tulips, it should not be forcibly prevented, even though these are bad assets
with which to back deposits. The same applies to duration mismatch.
use their best judgment in making investment decisions. However, the job of
monetary scientists is to bellow from the rooftops that borrowing short to
lend long will inevitably collapse, like all pyramid schemes (see the
author's paper: http://keithweiner.posterous.com/duration-mis...cessarily-fails).
be no price-fixing laws. Just as the price of a bushel of wheat or a laptop
computer needs to be set in the market, so should the price of silver and the
price of credit. If the market chooses to employ silver as money in addition
to gold, then the price of silver must be free to move with the needs of the
markets. It was the attempt to fix the price, starting in 1792 that caused
many of the early problems. While "de jure" the US was on a
bimetallic standard, we noted in Part I that "de facto" it was on a
silver standard. Undervalued gold was either hoarded or exported. After 1834,
silver was undervalued and the situation reversed. Worse yet, each time the
price-fixing regime was altered, there was an enormous transfer of wealth
from one class of people to another.
the market chooses to adopt rough diamonds, copper, or "bitcoins" then there should be no law and no
regulation to prevent it (though we do not expect any of these things to be
monetized) and no law or regulation to fix their prices either.
If a bank
takes deposits and issues paper notes, then those notes are subject to the
constant due diligence and validation of everyone in the market to whom they
are offered. If a spread opens up between Bank A's one-ounce silver note and
the one-ounce silver coin (i.e. the note trades at a discount to the coin)
then the market is trying to say something.
What if an
electrical circuit keeps blowing its fuse? It is dangerous to replace the
fuse with a copper penny. It masks the problem temporarily, and encourages
you to plug in more electrical appliances, until the circuit overheats and
set the house on fire. It is similar with a government-set price of paper
price for notes and bills is the right idea. Free participants in the markets
can choose between keeping their gold coin at home (hoarding) vs. lending
their gold coin to a bank (saving). It is important to realize that credit
begins with the saver, and it must be voluntary, like everything else in a
free market. People have a need to extend credit as explained below, but they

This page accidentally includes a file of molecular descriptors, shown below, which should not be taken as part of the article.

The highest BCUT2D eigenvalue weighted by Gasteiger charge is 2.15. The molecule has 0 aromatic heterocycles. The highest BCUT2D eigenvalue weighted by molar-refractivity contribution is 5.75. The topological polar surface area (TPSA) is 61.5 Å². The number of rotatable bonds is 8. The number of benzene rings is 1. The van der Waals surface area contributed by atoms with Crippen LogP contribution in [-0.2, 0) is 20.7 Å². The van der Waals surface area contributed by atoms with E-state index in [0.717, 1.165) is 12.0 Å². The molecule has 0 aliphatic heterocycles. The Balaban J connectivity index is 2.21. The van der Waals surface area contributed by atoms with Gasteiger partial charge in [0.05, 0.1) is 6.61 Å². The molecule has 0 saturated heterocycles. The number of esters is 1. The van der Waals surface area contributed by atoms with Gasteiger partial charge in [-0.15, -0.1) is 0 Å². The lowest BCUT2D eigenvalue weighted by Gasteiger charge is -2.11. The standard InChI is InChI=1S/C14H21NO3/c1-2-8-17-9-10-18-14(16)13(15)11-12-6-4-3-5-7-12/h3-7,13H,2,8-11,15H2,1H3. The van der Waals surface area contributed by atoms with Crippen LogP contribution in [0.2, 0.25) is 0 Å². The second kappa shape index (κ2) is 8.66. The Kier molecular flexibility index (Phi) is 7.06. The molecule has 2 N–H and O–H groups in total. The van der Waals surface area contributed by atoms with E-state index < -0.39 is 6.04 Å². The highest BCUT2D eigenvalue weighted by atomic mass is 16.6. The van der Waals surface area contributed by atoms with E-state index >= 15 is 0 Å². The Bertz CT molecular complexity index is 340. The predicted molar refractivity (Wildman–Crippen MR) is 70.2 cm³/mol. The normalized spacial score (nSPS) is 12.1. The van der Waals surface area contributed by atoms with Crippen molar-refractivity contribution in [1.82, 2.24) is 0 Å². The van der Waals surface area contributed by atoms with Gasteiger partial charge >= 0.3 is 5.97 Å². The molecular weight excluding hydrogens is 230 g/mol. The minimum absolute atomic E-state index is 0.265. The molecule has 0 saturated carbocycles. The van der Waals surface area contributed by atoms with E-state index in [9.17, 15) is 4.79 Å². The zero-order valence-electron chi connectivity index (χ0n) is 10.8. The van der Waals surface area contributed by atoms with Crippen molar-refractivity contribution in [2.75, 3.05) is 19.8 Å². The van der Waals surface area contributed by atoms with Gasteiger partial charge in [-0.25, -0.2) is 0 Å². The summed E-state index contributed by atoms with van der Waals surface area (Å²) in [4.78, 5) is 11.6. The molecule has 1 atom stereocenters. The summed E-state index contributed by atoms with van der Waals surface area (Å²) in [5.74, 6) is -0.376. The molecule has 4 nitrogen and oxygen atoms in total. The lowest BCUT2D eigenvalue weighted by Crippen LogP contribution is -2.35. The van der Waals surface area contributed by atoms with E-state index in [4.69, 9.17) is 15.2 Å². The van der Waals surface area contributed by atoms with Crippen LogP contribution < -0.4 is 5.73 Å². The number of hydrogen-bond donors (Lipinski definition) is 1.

will not do so if they do not trust the creditworthiness of the bank.
banking, the only way to plan for retirement was to directly convert 5% or
10% of one's weekly income into wealth by hoarding salt or silver. Banking
makes it much more efficient, because one can indirectly exchange income for
wealth while one is working. Later, one can exchange the wealth for income.
This way, the wealth works for the saver his whole life, and there is no danger
of "outliving one's wealth", if one spends only the interest. In
contrast, if one is spending one's capital by dishoarding, one could run out.
on banking would be complete without addressing the issue of fractional
reserves. Many fundamental misunderstandings exist in this area, including
the belief that banks "create money". Savers extend credit to the
banks who then extend credit to businesses. The
banks can no more be said to be creating money than an electrical wire can be
said to be creating energy.
is the idea that two or more people own the same gold coin at the same time.
When one puts gold on deposit, one gives up ownership of the gold. The
depositor does not own the gold any longer. He owns a credit instrument, a
piece of paper with a promise to pay in the future. So long as the bank does
not mismatch the duration of this deposit with the duration of the asset it
buys, there is no conflict.
want to vault their gold only, perhaps with some payment transfer mechanism,
there would be such a warehousing service offered in the market. But this is
not banking. It's just vaulting, and most people prefer the convenience of fungibility. Who wants the problems of a particular vault
location and a delay to transfer it elsewhere? And who wants a negative yield
on money just sitting there?
A related error is the claim, often repeated on the Internet, is that a bank
takes 1,000 ounces in deposit and then lends 10,000 out.
Poof! Money has been created -- and to add insult to injury, the banks charge
interest! The error here is that of confusing the result of a market process
(of many actors) with a single bank action. If Joe deposits 1,000 ounces of
gold, the bank will lend not 10,000 ounces but 900 ounces (assuming a 10%
borrower may spend the money to build a new factory. Jim the contractor who
builds it may deposit the 900 ounces in a bank. The bank may then lend 810
ounces, and so on. This process works if and only if each borrower spends
100% of the money and if the vendors who earned their money deposit 100% of
it, in a time deposit. Otherwise, the credit (this is credit, not money)
simply does not multiply as Rothbard asserts.
This view of
money multiplication does not consider time as a variable. Gold payable on
demand is not the same as gold payable in 30 years. It will not trade the
same in the markets. The 30-year time deposit or bond will pay interest, have
a wide bid-ask spread, and therefore not be accepted in trade for goods or
involving the decisions of innumerable actors in the free market may have a